The PPG probe consisted of infrared light-source and photodetector of pulse-oximeter probe (Oxisensor N25, Nelcor). A low-pass filter (040Hz) reduced high-frequency noise. The signal was also high-pass filtered (with cutoff frequency of 0.03Hz ) and further amplified (×25) and inverted for better presentation of the PPG pulses [Fig. 1b ]. The latter signal (AC) was used for the determination of end-diastole time (AC signal minimum) and the signal (DC) before the high-pass filter was used for baseline measurement [DC signal maximum; see Fig. 1a]. The signals were sampled at a rate of 500sampless (12 bit) and digitally stored for offline processing.

Fig. 1

PPG signal in the right hand, (a) before and (b) after high-pass filtering and inversion, and the photodetector output in the left hand, distal to the occluded artery, (c) before and (d) after high-pass filtering. No PPG pulses appear in the photodetector output in the left hand. The end-diastole time, obtained from the pulse minimum in (b), is shown.



Data Analysis

After the examination, the stored data was digitally analyzed for detecting the minimum of each PPG pulse14 in the right hand. No PPG pulses appeared in the left hand (distal to the cuff) for cuff pressure above systolic blood pressure. For each PPG pulse (in the right hand) the baseline (BL) of the pulse and the value of the photodetector output in the left hand for the time of end-diastole (the inverted PPG pulse minimum, see Fig. 1) were determined.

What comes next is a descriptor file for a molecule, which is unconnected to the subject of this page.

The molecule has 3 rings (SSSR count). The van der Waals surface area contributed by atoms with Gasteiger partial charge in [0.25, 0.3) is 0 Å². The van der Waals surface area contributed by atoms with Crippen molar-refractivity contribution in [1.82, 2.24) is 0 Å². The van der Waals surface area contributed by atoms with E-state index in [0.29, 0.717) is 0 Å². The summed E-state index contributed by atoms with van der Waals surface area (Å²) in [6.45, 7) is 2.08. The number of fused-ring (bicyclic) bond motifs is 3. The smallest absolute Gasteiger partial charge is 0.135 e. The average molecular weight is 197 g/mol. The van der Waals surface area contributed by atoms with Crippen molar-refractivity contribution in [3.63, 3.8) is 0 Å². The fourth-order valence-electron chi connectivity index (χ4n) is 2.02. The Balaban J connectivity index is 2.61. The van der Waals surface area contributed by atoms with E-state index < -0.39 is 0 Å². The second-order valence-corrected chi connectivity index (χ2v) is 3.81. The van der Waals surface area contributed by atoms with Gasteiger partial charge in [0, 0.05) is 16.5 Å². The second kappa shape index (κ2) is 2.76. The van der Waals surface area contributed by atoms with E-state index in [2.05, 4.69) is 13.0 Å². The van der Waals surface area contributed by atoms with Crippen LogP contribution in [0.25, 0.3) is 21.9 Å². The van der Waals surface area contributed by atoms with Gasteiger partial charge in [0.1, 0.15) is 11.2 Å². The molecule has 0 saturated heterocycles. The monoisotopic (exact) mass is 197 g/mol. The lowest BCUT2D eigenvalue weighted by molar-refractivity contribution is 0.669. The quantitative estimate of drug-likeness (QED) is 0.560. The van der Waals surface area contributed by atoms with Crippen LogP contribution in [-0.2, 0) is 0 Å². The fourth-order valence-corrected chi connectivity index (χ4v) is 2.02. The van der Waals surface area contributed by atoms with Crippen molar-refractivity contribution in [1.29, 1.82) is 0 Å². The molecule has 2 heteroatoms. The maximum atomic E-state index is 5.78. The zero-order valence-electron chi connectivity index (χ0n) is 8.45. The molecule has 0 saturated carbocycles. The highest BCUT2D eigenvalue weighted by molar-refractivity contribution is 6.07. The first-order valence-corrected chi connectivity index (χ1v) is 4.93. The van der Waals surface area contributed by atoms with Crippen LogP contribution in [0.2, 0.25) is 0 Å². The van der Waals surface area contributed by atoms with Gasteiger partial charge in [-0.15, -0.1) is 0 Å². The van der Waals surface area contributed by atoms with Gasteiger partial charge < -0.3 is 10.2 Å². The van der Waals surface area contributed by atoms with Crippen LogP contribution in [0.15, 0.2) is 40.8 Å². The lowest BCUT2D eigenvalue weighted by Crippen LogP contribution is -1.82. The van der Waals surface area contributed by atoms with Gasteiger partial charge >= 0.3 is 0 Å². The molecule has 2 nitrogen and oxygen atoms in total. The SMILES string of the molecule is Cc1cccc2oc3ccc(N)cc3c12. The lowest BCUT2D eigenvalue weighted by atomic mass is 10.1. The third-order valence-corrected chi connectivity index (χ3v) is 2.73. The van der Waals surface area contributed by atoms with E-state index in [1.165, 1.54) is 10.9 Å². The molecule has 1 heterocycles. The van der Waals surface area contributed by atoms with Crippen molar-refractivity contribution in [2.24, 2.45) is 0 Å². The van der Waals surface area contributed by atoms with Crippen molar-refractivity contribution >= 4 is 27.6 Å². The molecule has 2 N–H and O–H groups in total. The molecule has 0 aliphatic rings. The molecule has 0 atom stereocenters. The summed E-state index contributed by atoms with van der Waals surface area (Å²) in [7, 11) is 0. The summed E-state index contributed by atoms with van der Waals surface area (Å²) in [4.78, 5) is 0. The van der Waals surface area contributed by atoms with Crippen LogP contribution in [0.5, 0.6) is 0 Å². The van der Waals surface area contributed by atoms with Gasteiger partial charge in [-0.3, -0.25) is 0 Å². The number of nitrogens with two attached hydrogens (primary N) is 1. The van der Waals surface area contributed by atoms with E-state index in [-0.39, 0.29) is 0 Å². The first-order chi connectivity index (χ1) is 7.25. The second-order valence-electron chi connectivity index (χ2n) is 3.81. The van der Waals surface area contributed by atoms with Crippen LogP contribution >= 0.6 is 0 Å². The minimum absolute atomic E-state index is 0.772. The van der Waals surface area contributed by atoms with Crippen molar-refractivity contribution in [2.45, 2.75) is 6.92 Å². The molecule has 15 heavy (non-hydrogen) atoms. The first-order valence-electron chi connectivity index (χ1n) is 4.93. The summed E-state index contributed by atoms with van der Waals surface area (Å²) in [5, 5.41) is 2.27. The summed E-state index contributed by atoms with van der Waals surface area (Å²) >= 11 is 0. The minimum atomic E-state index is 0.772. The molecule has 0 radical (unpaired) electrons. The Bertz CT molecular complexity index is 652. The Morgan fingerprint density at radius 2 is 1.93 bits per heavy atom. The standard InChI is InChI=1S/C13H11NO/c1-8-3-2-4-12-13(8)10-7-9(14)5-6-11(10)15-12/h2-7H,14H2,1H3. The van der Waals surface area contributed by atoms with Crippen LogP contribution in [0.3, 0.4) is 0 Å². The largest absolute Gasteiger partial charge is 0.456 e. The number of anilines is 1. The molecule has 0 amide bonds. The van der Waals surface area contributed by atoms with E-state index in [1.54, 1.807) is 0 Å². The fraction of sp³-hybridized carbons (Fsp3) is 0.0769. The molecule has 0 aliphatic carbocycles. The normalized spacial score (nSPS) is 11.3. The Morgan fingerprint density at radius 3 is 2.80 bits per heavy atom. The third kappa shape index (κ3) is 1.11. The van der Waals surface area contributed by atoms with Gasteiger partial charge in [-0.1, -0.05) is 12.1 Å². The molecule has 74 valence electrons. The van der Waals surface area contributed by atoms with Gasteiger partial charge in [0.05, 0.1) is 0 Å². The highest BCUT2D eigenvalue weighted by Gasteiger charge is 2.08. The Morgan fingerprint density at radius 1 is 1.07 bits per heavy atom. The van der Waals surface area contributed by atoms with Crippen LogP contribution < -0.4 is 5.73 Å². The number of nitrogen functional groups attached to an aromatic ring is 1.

In the 90-s examination data a region of 40–80 PPG pulses was determined after discarding data points affected by movement of the subject. From the light transmission curves for the two hands two series of 40–80 BL values were obtained and the data were smoothed by moving average of three points. Lower frequency fluctuations were removed (trend removal) by subtracting the best-fit fifth-order polynomial from the original BL curve. The cross-correlation coefficient was calculated for the two BL series, allowing lag of 20 pulses between them.14 The intensity of the respiration-induced changes in the blood volume in the left and right fingers was assessed by the standard deviation of the corresponding BL curve after smoothing and trend removal.


Statistical Analysis

The Student t-test was used for evaluating the significance of the difference between the respiratory fluctuations intensities in the two hands. The significance of the correlation between the fluctuations in two hands was assessed by correlation coefficient and t-test; p<0.05 was considered statistically significant.



The finger PPG BL curves for the two hands of one of the subjects are shown in Figs. 2a and 2b . After smoothing the curves and trend removal, BL fluctuations in respiratory rate were found in both hands [Figs. 2c and 2d], though left-hand fluctuation amplitude, distal to the pressure cuff, was smaller than for the right hand. Figure 3 presents the cross-correlation between these two curves against the lag (in pulses number) between them, showing maximal correlation coefficient for a lag of 1 pulse (negative lag means left-hand preceded right-hand oscillations).

Fig. 2

Curves of PPG baseline in the right (BL1) and left (BL2) fingers for one of the subjects before (a,b) and after (c,d) detrending and smoothing. Note the high correlation between the lower curves.


Fig. 3

Coefficient of correlation between PPG baseline curves in the two hands against the lag between them for the same subject.